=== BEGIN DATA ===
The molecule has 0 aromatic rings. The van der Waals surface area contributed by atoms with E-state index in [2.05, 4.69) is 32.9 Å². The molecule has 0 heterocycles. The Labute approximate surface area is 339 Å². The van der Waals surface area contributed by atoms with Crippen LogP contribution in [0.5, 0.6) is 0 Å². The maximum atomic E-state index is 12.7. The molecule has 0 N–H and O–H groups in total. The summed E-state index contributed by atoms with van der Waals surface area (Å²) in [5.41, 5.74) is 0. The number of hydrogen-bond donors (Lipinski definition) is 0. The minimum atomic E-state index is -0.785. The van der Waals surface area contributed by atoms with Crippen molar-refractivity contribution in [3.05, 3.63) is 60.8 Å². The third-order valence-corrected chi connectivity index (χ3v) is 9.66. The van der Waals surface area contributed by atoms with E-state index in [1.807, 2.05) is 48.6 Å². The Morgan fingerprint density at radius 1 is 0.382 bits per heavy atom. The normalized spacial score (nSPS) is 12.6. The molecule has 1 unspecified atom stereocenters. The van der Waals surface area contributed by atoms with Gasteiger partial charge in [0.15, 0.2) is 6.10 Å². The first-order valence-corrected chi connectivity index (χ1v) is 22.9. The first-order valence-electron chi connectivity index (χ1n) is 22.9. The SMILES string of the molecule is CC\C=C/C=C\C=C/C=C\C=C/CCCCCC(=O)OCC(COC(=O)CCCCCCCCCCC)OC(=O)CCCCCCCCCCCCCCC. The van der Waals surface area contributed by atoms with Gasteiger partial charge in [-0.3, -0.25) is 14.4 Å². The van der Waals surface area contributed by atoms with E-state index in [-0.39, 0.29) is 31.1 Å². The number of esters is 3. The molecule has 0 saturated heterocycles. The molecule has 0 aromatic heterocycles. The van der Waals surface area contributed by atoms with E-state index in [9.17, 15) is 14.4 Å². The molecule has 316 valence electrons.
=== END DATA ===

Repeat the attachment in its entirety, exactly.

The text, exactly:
The molecule has 0 aromatic rings. The van der Waals surface area contributed by atoms with E-state index in [2.05, 4.69) is 32.9 Å². The molecule has 0 heterocycles. The Labute approximate surface area is 339 Å². The van der Waals surface area contributed by atoms with Crippen LogP contribution in [0.5, 0.6) is 0 Å². The maximum atomic E-state index is 12.7. The molecule has 0 N–H and O–H groups in total. The summed E-state index contributed by atoms with van der Waals surface area (Å²) in [5.41, 5.74) is 0. The number of hydrogen-bond donors (Lipinski definition) is 0. The minimum atomic E-state index is -0.785. The van der Waals surface area contributed by atoms with Crippen molar-refractivity contribution in [3.05, 3.63) is 60.8 Å². The third-order valence-corrected chi connectivity index (χ3v) is 9.66. The van der Waals surface area contributed by atoms with E-state index in [1.807, 2.05) is 48.6 Å². The Morgan fingerprint density at radius 1 is 0.382 bits per heavy atom. The normalized spacial score (nSPS) is 12.6. The molecule has 1 unspecified atom stereocenters. The van der Waals surface area contributed by atoms with Gasteiger partial charge in [0.15, 0.2) is 6.10 Å². The first-order valence-corrected chi connectivity index (χ1v) is 22.9. The first-order valence-electron chi connectivity index (χ1n) is 22.9. The SMILES string of the molecule is CC\C=C/C=C\C=C/C=C\C=C/CCCCCC(=O)OCC(COC(=O)CCCCCCCCCCC)OC(=O)CCCCCCCCCCCCCCC. The van der Waals surface area contributed by atoms with Gasteiger partial charge in [-0.3, -0.25) is 14.4 Å². The van der Waals surface area contributed by atoms with E-state index in [-0.39, 0.29) is 31.1 Å². The number of esters is 3. The molecule has 0 saturated heterocycles. The molecule has 0 aromatic heterocycles. The van der Waals surface area contributed by atoms with E-state index in [9.17, 15) is 14.4 Å². The molecule has 316 valence electrons.